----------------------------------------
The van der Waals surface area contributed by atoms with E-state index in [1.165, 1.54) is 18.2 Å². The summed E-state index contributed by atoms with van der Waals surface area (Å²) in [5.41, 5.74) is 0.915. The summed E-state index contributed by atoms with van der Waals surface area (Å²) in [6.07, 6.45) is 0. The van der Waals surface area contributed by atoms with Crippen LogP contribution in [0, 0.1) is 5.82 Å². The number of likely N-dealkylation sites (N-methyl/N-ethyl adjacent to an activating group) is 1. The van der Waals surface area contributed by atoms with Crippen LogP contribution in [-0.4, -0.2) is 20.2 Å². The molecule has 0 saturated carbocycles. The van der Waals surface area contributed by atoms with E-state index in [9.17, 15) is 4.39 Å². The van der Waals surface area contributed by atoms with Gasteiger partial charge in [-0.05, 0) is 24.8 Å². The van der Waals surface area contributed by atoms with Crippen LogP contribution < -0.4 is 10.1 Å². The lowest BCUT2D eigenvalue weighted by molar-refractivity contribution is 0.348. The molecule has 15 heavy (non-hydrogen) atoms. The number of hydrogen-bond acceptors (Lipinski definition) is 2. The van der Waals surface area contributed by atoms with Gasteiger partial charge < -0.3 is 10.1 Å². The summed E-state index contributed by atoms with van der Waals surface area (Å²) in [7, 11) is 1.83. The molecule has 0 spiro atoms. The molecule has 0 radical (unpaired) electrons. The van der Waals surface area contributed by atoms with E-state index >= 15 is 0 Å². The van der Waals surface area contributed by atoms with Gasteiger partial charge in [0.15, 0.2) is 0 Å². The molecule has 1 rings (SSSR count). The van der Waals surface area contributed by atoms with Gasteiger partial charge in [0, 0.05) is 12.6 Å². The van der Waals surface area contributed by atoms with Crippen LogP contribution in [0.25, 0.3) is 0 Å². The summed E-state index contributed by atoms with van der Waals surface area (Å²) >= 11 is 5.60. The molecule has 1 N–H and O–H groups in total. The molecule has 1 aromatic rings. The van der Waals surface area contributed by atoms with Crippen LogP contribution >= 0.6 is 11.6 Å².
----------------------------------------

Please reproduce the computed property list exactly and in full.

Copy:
The van der Waals surface area contributed by atoms with E-state index in [1.165, 1.54) is 18.2 Å². The summed E-state index contributed by atoms with van der Waals surface area (Å²) in [5.41, 5.74) is 0.915. The summed E-state index contributed by atoms with van der Waals surface area (Å²) in [6.07, 6.45) is 0. The van der Waals surface area contributed by atoms with Crippen LogP contribution in [0, 0.1) is 5.82 Å². The number of likely N-dealkylation sites (N-methyl/N-ethyl adjacent to an activating group) is 1. The van der Waals surface area contributed by atoms with Crippen LogP contribution in [-0.4, -0.2) is 20.2 Å². The molecule has 0 saturated carbocycles. The van der Waals surface area contributed by atoms with E-state index in [9.17, 15) is 4.39 Å². The van der Waals surface area contributed by atoms with Gasteiger partial charge in [-0.05, 0) is 24.8 Å². The van der Waals surface area contributed by atoms with Crippen LogP contribution < -0.4 is 10.1 Å². The lowest BCUT2D eigenvalue weighted by molar-refractivity contribution is 0.348. The molecule has 15 heavy (non-hydrogen) atoms. The number of hydrogen-bond acceptors (Lipinski definition) is 2. The van der Waals surface area contributed by atoms with Gasteiger partial charge < -0.3 is 10.1 Å². The summed E-state index contributed by atoms with van der Waals surface area (Å²) in [7, 11) is 1.83. The molecule has 0 spiro atoms. The molecule has 0 radical (unpaired) electrons. The van der Waals surface area contributed by atoms with E-state index >= 15 is 0 Å². The van der Waals surface area contributed by atoms with Gasteiger partial charge in [0.15, 0.2) is 0 Å². The molecule has 1 rings (SSSR count). The van der Waals surface area contributed by atoms with Gasteiger partial charge in [0, 0.05) is 12.6 Å². The van der Waals surface area contributed by atoms with Crippen LogP contribution in [0.25, 0.3) is 0 Å². The summed E-state index contributed by atoms with van der Waals surface area (Å²) >= 11 is 5.60. The molecule has 1 N–H and O–H groups in total. The molecule has 1 aromatic rings. The van der Waals surface area contributed by atoms with Crippen LogP contribution >= 0.6 is 11.6 Å².